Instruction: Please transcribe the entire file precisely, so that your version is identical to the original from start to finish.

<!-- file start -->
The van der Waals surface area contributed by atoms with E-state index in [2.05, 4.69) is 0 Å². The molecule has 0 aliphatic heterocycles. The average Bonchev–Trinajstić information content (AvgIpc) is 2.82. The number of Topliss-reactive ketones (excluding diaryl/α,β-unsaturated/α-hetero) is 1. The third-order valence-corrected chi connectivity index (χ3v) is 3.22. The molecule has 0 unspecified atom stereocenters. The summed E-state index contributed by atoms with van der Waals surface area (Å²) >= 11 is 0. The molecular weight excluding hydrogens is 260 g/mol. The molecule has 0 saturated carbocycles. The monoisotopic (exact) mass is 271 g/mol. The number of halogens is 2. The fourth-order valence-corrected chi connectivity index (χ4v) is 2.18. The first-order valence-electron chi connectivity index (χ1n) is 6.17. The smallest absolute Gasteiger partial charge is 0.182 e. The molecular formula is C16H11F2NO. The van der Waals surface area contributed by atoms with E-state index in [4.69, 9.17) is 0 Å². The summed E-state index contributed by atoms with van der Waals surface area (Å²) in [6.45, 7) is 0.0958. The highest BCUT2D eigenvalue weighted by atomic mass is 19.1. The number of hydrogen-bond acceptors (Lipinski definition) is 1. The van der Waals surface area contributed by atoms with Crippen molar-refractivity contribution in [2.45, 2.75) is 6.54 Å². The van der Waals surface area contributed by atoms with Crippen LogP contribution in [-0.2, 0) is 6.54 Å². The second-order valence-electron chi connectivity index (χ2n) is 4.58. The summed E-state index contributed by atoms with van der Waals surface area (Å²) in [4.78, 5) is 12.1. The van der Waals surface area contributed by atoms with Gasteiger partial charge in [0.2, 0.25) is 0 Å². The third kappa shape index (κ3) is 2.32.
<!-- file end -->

The van der Waals surface area contributed by atoms with E-state index in [2.05, 4.69) is 0 Å². The molecule has 0 aliphatic heterocycles. The average Bonchev–Trinajstić information content (AvgIpc) is 2.82. The number of Topliss-reactive ketones (excluding diaryl/α,β-unsaturated/α-hetero) is 1. The third-order valence-corrected chi connectivity index (χ3v) is 3.22. The molecule has 0 unspecified atom stereocenters. The summed E-state index contributed by atoms with van der Waals surface area (Å²) >= 11 is 0. The molecular weight excluding hydrogens is 260 g/mol. The molecule has 0 saturated carbocycles. The monoisotopic (exact) mass is 271 g/mol. The number of halogens is 2. The fourth-order valence-corrected chi connectivity index (χ4v) is 2.18. The first-order valence-electron chi connectivity index (χ1n) is 6.17. The smallest absolute Gasteiger partial charge is 0.182 e. The molecular formula is C16H11F2NO. The van der Waals surface area contributed by atoms with E-state index in [4.69, 9.17) is 0 Å². The summed E-state index contributed by atoms with van der Waals surface area (Å²) in [6.45, 7) is 0.0958. The highest BCUT2D eigenvalue weighted by atomic mass is 19.1. The number of hydrogen-bond acceptors (Lipinski definition) is 1. The van der Waals surface area contributed by atoms with Crippen molar-refractivity contribution in [2.45, 2.75) is 6.54 Å². The van der Waals surface area contributed by atoms with Crippen LogP contribution in [-0.2, 0) is 6.54 Å². The second-order valence-electron chi connectivity index (χ2n) is 4.58. The summed E-state index contributed by atoms with van der Waals surface area (Å²) in [4.78, 5) is 12.1. The van der Waals surface area contributed by atoms with Gasteiger partial charge in [0.2, 0.25) is 0 Å². The third kappa shape index (κ3) is 2.32.